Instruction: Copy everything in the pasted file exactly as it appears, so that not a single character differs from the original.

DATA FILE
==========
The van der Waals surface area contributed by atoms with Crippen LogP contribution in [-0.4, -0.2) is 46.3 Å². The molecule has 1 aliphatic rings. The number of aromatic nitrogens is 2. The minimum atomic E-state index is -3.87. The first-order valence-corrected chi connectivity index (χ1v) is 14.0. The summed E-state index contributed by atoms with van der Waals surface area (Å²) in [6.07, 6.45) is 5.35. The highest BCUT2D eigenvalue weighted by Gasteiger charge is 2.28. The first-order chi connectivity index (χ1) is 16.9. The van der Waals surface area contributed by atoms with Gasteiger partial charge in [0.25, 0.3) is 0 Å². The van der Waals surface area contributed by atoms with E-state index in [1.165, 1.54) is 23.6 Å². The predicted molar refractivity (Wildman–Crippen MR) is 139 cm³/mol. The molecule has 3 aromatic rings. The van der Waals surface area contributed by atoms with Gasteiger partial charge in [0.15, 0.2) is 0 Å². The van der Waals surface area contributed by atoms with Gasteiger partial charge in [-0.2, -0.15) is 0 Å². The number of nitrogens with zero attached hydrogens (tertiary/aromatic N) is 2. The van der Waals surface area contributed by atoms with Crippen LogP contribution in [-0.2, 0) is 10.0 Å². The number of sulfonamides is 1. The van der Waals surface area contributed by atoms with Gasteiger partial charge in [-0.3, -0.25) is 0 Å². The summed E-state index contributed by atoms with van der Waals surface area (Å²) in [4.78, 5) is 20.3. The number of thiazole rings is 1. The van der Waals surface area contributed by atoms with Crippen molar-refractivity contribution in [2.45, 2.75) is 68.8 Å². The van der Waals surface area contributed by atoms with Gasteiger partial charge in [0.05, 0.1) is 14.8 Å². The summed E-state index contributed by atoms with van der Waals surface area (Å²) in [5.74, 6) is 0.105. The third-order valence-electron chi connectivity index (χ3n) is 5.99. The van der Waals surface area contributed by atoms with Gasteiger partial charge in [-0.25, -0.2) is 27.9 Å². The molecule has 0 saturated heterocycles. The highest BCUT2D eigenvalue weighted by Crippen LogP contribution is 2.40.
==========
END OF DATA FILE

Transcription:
The van der Waals surface area contributed by atoms with Crippen LogP contribution in [-0.4, -0.2) is 46.3 Å². The molecule has 1 aliphatic rings. The number of aromatic nitrogens is 2. The minimum atomic E-state index is -3.87. The first-order valence-corrected chi connectivity index (χ1v) is 14.0. The summed E-state index contributed by atoms with van der Waals surface area (Å²) in [6.07, 6.45) is 5.35. The highest BCUT2D eigenvalue weighted by Gasteiger charge is 2.28. The first-order chi connectivity index (χ1) is 16.9. The van der Waals surface area contributed by atoms with Gasteiger partial charge in [0.25, 0.3) is 0 Å². The van der Waals surface area contributed by atoms with E-state index in [1.165, 1.54) is 23.6 Å². The predicted molar refractivity (Wildman–Crippen MR) is 139 cm³/mol. The molecule has 3 aromatic rings. The van der Waals surface area contributed by atoms with Gasteiger partial charge in [0.15, 0.2) is 0 Å². The van der Waals surface area contributed by atoms with Gasteiger partial charge in [-0.2, -0.15) is 0 Å². The number of nitrogens with zero attached hydrogens (tertiary/aromatic N) is 2. The van der Waals surface area contributed by atoms with Crippen LogP contribution in [-0.2, 0) is 10.0 Å². The number of sulfonamides is 1. The van der Waals surface area contributed by atoms with Gasteiger partial charge in [-0.3, -0.25) is 0 Å². The summed E-state index contributed by atoms with van der Waals surface area (Å²) in [4.78, 5) is 20.3. The number of thiazole rings is 1. The van der Waals surface area contributed by atoms with Crippen molar-refractivity contribution in [2.45, 2.75) is 68.8 Å². The van der Waals surface area contributed by atoms with Gasteiger partial charge in [0.05, 0.1) is 14.8 Å². The summed E-state index contributed by atoms with van der Waals surface area (Å²) in [5.74, 6) is 0.105. The third-order valence-electron chi connectivity index (χ3n) is 5.99. The van der Waals surface area contributed by atoms with Gasteiger partial charge in [-0.25, -0.2) is 27.9 Å². The molecule has 0 saturated heterocycles. The highest BCUT2D eigenvalue weighted by Crippen LogP contribution is 2.40.